So again, fuck your trauma. If your past bothers you that much, get help. I honestly hope you come to terms with it. I hope you manage to move forward. I won’t say anything meant to dredge up bad memories, and don’t think anyone should intentionally try to harm your feelings.

But nobody, nobody, should censor themselves to protect you from your pathological, and pathologically stupid, sensitivities.

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Chris Hernandez is a 20 year police officer, former Marine and currently serving National Guard soldier with over 25 years of military service. He is a combat veteran of Iraq and Afghanistan and also served 18 months as a United Nations police officer in Kosovo. He writes for BreachBangClear.com and Iron Mike magazine and has published two military fiction novels, Proof of Our Resolve and Line in the Valley, through Tactical16 Publishing. He can be reached at chris_hernandez_author@yahoo.com or on his Facebook page (https://www.facebook.com/ProofofOurResolve).

http://www.amazon.com/Line-Valley-Chris-Hernandez-ebook/dp/B00HW1MA2G/ref=pd_sim_kstore_1?ie=UTF8&refRID=09XSSHABSWPC3FM8K6P4
http://www.amazon.com/Proof-Our-Resolve-Chris-Hernandez-ebook/dp/B0099XMR1E/ref=pd_sim_kstore_1?ie=UTF8&refRID=0S6AGHBTJZ6JH99D56X7



476 Responses to ““Microaggressions”, “Trigger Warnings”, and the New Meaning of “Trauma””

  1. 1 Colin

    I just wanted to say thank you for this article because you’ve put into words exactly how I’ve felt about this issue, and it was… a pleasant surprise to see this. It gave me strong feelings of solidarity and camaraderie with you, thank you so much.

  2. 2 Jimi

    400+ comments has pretty much said everything I could except, I love you, Man!

  3. 3 Baylmn

    Man I couldn’t have said this better myself, and this is coming from a sensitive autistic woman who had some serious toughening up to do in college. Socially, I crashed and burned my first two years in the university dealing with many whiny people like this IRL, and then someone very close to me for years ended up making some devastating decisions which derailed many beliefs I once held strongly. Not to mention the academic difficulties stemming from professors with the “weed out” mentality. I survived it all. And I know it could all be worse.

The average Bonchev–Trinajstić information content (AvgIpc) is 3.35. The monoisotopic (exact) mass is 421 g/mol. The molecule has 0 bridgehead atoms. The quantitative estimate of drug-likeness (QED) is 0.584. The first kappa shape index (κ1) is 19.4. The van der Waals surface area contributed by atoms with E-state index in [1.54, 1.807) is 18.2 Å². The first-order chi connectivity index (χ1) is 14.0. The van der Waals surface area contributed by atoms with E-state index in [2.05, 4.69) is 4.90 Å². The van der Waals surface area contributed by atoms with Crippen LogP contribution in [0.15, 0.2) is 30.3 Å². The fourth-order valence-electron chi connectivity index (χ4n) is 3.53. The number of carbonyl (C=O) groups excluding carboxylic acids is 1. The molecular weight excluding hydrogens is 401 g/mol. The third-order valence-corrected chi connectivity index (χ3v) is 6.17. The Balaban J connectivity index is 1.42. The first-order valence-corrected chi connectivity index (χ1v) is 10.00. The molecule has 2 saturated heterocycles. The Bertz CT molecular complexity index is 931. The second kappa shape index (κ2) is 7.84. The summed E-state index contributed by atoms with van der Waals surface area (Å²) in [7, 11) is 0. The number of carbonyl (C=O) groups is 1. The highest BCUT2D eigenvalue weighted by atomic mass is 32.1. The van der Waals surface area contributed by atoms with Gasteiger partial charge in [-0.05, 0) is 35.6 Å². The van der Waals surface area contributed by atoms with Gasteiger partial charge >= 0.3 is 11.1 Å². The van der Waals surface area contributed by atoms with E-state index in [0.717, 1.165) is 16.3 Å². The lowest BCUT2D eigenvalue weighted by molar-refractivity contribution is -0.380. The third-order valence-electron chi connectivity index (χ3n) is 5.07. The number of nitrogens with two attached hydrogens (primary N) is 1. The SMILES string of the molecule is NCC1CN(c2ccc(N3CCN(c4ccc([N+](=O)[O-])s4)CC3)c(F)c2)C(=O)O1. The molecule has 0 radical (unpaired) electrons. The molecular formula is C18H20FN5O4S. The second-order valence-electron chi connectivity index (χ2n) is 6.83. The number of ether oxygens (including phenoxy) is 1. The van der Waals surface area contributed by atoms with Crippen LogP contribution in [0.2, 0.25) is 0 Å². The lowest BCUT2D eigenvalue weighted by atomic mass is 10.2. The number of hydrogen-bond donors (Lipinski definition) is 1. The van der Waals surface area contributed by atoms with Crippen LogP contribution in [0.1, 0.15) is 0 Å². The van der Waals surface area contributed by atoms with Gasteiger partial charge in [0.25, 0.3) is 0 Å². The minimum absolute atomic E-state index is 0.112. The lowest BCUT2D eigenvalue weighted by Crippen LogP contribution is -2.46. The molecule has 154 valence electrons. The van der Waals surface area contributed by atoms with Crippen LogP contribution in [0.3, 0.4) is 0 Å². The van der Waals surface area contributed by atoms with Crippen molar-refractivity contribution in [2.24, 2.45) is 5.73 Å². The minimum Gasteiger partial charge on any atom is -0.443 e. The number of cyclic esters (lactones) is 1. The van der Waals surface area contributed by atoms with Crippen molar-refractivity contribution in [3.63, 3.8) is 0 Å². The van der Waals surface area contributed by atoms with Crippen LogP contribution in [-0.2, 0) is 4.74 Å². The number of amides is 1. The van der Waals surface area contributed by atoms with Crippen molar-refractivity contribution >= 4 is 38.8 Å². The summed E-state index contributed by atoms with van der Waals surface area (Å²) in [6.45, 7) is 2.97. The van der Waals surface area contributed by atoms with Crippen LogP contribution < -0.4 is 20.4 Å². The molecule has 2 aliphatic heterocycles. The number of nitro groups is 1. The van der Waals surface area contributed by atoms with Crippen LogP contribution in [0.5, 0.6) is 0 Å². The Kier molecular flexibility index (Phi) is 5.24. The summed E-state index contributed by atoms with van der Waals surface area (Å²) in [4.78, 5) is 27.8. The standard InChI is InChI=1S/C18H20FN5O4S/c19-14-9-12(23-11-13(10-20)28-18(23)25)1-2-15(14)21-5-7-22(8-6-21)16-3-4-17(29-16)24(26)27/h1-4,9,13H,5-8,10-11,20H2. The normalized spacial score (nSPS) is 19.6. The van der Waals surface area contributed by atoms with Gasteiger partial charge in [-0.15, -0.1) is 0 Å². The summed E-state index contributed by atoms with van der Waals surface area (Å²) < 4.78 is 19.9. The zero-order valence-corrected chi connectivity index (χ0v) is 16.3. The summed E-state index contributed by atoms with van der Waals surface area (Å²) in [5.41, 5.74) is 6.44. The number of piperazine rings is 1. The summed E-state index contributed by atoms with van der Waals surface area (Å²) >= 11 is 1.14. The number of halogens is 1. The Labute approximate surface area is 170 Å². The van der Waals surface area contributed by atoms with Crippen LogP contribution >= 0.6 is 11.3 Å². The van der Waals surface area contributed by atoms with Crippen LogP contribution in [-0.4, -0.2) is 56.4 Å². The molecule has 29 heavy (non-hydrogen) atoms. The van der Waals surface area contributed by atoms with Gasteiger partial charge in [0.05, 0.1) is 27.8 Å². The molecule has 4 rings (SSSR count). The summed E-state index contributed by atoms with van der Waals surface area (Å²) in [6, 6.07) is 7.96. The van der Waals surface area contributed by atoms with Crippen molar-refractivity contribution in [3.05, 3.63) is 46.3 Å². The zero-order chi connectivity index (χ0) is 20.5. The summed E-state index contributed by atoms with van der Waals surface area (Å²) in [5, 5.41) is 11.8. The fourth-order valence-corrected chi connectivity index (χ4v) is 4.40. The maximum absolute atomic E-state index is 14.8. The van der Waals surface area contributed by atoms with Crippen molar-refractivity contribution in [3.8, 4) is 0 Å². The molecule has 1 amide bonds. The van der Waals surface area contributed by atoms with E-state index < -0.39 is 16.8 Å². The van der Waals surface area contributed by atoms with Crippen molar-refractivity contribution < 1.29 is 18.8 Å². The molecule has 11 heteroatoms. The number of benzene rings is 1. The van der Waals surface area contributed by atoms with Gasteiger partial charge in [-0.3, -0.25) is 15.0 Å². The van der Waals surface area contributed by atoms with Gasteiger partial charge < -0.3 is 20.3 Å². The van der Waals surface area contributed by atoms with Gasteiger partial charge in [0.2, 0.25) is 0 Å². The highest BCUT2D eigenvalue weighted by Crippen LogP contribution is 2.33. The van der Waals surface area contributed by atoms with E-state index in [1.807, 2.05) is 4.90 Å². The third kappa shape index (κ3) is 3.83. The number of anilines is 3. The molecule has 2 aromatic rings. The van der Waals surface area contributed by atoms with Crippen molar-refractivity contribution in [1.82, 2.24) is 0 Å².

4. 4 Bbudha

    And how is this whine fest any different from those college students whining about what offends them? “Mommy, mommy, I don’t like it when college students complain about what bothers them, make them stop, waa waa!”
    Exactly the same kind of sob story.

  5. We couldn’t expect any less from a culture that puts warnings on jars of peanut butter reminding us that peanut butter contains peanut butter.

  6. 1. Thank you for your service.
    2. Amen.
    3. Thank you for your service.

  7. Reblogged this on Snyder's Soapbox and commented:
    The language in this is rough in parts. The 4 letter word is used, but we should be aware of what is going on. I’ve seen this at work. We had to go through training for microaggressions. This is the tool the enemy is using to get rid of the 1st amendment.

  8. 8 Lee

    Too bad the only people who see the danger of what is happening are [TRIGGER WARNING] old [/TRIGGER WARNING]. Trigger warnings and microaggressions, (sorry, still don’t understand that one) are an insult and deeply offensive to those who have undergone real trauma. I survived a childhood of sexual abuse, beatings, and extreme poverty to alcoholic parents. They weren’t any trigger warnings back then.

    These coddled manginas need to get some dirt in their p*ssies or else they will never be able to live in the real world where people don’t care about your psychological well being.

    • 9 Ironic Irony

      “are an insult and deeply offensive to those who have undergone real trauma”
      This was meant to be ironic, right?